The problem with a lot of Internet users is lack of any idea about password management, so if they get their computer replaced, they go as far as creating new Yahoo! or Gmail accounts simply because the previous credentials were saved into their browser, and they simply forgot any kind of info related to them. While this time won’t talk about password management itself, this is also a pretty interesting password-related subject: silently autosaving passwords in Firefox.
Obviously, allowing Firefox to save your user names and passwords won’t make any other noise apart from the mouse click needed, and this is exactly what I had in mind – saving passwords without asking a confirmation! Sure, the evil minds reading this could also use this Firefox hack to steal other people’s accounts… without actually stealing their passwords!
As a final addition to the last phrase above, I think it could be possible to retrieve those passwords already save with the help of some additional program, but I will be honest – I simply don’t care about that, and my advice is to stay away from other people’s account, all right? Good!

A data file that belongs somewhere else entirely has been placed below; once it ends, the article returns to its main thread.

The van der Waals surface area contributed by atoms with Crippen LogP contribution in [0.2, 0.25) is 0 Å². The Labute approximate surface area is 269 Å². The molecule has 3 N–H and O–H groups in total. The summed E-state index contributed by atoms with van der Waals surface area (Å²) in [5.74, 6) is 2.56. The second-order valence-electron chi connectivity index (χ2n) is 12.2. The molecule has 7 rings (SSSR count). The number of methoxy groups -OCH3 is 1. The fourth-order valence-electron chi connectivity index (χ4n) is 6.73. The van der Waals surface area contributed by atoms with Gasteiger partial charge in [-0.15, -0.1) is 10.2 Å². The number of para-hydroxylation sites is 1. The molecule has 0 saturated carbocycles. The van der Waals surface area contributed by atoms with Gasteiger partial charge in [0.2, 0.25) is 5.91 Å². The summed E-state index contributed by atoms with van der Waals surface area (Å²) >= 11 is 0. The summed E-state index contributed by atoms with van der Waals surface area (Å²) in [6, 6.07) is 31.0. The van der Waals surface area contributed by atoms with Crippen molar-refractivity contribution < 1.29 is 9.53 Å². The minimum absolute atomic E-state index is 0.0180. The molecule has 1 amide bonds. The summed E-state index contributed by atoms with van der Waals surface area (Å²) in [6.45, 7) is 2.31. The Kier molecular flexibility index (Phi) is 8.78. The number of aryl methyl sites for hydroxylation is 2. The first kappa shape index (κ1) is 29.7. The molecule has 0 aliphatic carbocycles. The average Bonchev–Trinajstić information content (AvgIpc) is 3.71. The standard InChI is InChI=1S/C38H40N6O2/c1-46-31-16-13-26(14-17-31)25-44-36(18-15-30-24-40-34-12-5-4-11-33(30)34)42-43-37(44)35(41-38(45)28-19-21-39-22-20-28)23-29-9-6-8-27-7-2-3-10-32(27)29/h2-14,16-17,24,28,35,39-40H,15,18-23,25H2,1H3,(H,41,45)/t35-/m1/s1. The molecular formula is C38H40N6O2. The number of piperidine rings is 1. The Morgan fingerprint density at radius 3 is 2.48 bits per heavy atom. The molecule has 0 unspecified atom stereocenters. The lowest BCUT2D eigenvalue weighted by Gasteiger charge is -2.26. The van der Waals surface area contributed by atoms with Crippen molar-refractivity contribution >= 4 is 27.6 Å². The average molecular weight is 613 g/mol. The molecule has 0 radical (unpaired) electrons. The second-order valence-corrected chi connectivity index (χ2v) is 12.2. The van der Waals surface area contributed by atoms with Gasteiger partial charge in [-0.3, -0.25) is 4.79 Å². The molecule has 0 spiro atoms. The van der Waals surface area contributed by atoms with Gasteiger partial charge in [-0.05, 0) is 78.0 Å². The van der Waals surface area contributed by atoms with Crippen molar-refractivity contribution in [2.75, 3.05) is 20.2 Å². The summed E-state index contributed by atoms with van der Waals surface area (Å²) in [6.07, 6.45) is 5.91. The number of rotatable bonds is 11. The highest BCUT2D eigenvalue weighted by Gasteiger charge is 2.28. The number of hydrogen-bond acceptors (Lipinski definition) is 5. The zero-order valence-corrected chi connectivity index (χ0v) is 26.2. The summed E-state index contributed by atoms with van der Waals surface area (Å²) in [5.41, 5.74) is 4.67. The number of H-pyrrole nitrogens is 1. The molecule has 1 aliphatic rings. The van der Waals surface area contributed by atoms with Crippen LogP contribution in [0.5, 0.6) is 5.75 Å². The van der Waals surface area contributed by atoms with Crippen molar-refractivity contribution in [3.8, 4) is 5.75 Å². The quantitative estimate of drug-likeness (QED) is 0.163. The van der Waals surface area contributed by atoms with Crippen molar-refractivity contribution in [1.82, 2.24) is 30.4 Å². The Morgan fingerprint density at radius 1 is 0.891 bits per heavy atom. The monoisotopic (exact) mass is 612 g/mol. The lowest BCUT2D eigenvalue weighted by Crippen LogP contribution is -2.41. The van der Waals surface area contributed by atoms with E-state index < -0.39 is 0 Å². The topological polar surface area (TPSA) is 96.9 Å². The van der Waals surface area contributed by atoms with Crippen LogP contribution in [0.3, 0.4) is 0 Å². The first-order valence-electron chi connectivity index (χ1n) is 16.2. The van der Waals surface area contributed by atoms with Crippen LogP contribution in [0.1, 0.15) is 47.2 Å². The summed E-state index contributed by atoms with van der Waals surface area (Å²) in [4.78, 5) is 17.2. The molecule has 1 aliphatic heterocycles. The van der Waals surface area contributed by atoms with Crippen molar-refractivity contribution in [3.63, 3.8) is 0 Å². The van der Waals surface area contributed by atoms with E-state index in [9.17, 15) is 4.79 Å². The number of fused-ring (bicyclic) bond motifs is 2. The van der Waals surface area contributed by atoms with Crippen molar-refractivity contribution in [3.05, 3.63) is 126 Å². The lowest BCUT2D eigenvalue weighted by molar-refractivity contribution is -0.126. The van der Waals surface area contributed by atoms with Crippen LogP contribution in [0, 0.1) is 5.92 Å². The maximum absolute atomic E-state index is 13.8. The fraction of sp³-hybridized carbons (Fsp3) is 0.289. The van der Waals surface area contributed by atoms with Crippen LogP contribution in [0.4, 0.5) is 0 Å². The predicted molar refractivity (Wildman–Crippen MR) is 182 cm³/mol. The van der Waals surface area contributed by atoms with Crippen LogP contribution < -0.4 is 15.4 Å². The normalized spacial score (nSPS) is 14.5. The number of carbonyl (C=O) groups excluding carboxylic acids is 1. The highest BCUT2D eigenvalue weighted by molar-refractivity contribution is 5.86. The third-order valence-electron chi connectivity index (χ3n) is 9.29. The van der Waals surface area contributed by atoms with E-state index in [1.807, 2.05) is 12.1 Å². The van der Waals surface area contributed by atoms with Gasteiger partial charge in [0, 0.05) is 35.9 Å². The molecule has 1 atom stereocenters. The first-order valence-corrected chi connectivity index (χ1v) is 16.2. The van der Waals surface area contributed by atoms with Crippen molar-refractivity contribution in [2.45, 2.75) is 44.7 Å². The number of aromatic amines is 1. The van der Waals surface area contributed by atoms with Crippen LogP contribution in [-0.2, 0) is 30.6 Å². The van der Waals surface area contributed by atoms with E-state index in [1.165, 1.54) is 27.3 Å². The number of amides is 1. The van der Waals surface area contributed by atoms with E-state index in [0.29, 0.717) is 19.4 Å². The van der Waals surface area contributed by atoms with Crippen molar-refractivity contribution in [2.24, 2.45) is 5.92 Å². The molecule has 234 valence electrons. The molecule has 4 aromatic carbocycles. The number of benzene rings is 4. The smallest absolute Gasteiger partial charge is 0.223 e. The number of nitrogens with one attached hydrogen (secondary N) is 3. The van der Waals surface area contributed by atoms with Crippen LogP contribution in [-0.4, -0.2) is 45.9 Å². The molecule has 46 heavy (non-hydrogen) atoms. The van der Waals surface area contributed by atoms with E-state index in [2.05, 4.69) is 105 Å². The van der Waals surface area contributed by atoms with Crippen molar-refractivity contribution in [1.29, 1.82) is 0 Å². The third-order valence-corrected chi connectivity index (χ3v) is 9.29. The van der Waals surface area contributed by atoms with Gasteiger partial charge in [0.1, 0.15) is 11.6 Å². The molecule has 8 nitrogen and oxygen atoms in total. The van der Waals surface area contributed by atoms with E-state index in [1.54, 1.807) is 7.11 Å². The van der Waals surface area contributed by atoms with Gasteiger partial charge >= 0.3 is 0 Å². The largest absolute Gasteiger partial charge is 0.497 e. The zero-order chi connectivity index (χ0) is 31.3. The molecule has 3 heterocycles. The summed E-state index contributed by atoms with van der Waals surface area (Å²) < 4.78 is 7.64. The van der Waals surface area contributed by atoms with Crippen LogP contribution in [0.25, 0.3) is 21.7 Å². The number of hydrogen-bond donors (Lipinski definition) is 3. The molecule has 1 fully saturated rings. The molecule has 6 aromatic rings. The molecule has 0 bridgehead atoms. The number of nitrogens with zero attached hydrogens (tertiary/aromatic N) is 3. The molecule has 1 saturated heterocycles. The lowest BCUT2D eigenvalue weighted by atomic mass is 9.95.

Now, let’s get to the hack itself, shall we? First of all, I have to thank Raymond for writing about this subject and giving me the idea of going after it, too. All the credits for hacking the .JS file I’ll tell you about next also go to him. Great job, Raymond!
If you really want to get rid of that bar having the Remember, Never for This Site and Not Now buttons, here’s what you should do after closing Firefox…
1. Open a text editor (my favorite is Notepad++, as you can see in the image above)
2. Open the file nsLoginManagerPrompter.js, located in the components folder of your Firefox main directory (for example, default location should be C:\Program Files\Mozilla Firefox\components\)
3. Go to the _showSaveLoginNotification function and remove everything between lines 642 to 711, or until you find the _removeLoginNotifications funtion, if you’re going to use the Search feature instead of checking the line number…
4. Replace that section with these two lines of code:
var pwmgr = this._pwmgr;
5. Save the file and open Firefox.
That’s all, folks! Now, all your user names and passwords will be saved automatically, so be sure to use this feature carefully… and avoid using Firefox on public computers, since someone else could have done this and turned this notorious browser into some kind of keylogger!